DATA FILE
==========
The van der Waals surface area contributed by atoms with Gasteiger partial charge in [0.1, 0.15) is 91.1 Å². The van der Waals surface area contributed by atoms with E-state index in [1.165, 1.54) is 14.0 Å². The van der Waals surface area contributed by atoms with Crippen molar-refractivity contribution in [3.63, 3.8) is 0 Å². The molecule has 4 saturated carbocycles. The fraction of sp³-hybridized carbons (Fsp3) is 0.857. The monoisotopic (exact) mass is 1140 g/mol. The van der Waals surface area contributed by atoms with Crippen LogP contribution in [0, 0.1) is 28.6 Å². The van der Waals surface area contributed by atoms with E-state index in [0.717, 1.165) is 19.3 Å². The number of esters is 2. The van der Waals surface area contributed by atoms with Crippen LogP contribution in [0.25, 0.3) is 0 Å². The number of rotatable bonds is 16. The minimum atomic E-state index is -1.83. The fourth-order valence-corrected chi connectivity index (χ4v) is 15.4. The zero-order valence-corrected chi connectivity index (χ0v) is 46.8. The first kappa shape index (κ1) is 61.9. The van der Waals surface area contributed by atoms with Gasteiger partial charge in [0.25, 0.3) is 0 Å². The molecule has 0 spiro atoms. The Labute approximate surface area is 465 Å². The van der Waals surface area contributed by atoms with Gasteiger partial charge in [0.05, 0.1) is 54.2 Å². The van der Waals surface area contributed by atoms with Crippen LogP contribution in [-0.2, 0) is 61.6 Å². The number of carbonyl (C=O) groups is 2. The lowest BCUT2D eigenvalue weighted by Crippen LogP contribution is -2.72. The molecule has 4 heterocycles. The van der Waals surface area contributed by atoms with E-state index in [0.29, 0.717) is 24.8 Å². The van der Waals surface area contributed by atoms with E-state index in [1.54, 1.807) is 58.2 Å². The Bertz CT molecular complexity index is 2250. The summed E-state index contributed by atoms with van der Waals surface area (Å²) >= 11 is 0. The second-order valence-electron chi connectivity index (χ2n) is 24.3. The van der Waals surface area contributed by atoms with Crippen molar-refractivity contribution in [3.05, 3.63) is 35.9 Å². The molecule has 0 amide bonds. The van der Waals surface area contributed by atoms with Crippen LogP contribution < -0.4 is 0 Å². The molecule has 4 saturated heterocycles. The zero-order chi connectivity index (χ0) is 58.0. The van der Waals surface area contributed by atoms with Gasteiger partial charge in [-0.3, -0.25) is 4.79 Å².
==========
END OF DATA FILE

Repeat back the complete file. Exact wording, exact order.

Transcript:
The van der Waals surface area contributed by atoms with Gasteiger partial charge in [0.1, 0.15) is 91.1 Å². The van der Waals surface area contributed by atoms with E-state index in [1.165, 1.54) is 14.0 Å². The van der Waals surface area contributed by atoms with Crippen molar-refractivity contribution in [3.63, 3.8) is 0 Å². The molecule has 4 saturated carbocycles. The fraction of sp³-hybridized carbons (Fsp3) is 0.857. The monoisotopic (exact) mass is 1140 g/mol. The van der Waals surface area contributed by atoms with Crippen LogP contribution in [0, 0.1) is 28.6 Å². The van der Waals surface area contributed by atoms with E-state index in [0.717, 1.165) is 19.3 Å². The number of esters is 2. The van der Waals surface area contributed by atoms with Crippen LogP contribution in [0.25, 0.3) is 0 Å². The number of rotatable bonds is 16. The minimum atomic E-state index is -1.83. The fourth-order valence-corrected chi connectivity index (χ4v) is 15.4. The zero-order valence-corrected chi connectivity index (χ0v) is 46.8. The first kappa shape index (κ1) is 61.9. The van der Waals surface area contributed by atoms with Gasteiger partial charge in [0.25, 0.3) is 0 Å². The molecule has 0 spiro atoms. The Labute approximate surface area is 465 Å². The van der Waals surface area contributed by atoms with Gasteiger partial charge in [0.05, 0.1) is 54.2 Å². The van der Waals surface area contributed by atoms with Crippen LogP contribution in [-0.2, 0) is 61.6 Å². The number of carbonyl (C=O) groups is 2. The lowest BCUT2D eigenvalue weighted by Crippen LogP contribution is -2.72. The molecule has 4 heterocycles. The van der Waals surface area contributed by atoms with E-state index in [0.29, 0.717) is 24.8 Å². The van der Waals surface area contributed by atoms with E-state index in [1.54, 1.807) is 58.2 Å². The Bertz CT molecular complexity index is 2250. The summed E-state index contributed by atoms with van der Waals surface area (Å²) >= 11 is 0. The second-order valence-electron chi connectivity index (χ2n) is 24.3. The van der Waals surface area contributed by atoms with Crippen molar-refractivity contribution in [3.05, 3.63) is 35.9 Å². The molecule has 0 amide bonds. The van der Waals surface area contributed by atoms with Crippen LogP contribution < -0.4 is 0 Å². The molecule has 4 saturated heterocycles. The zero-order chi connectivity index (χ0) is 58.0. The van der Waals surface area contributed by atoms with Gasteiger partial charge in [-0.3, -0.25) is 4.79 Å².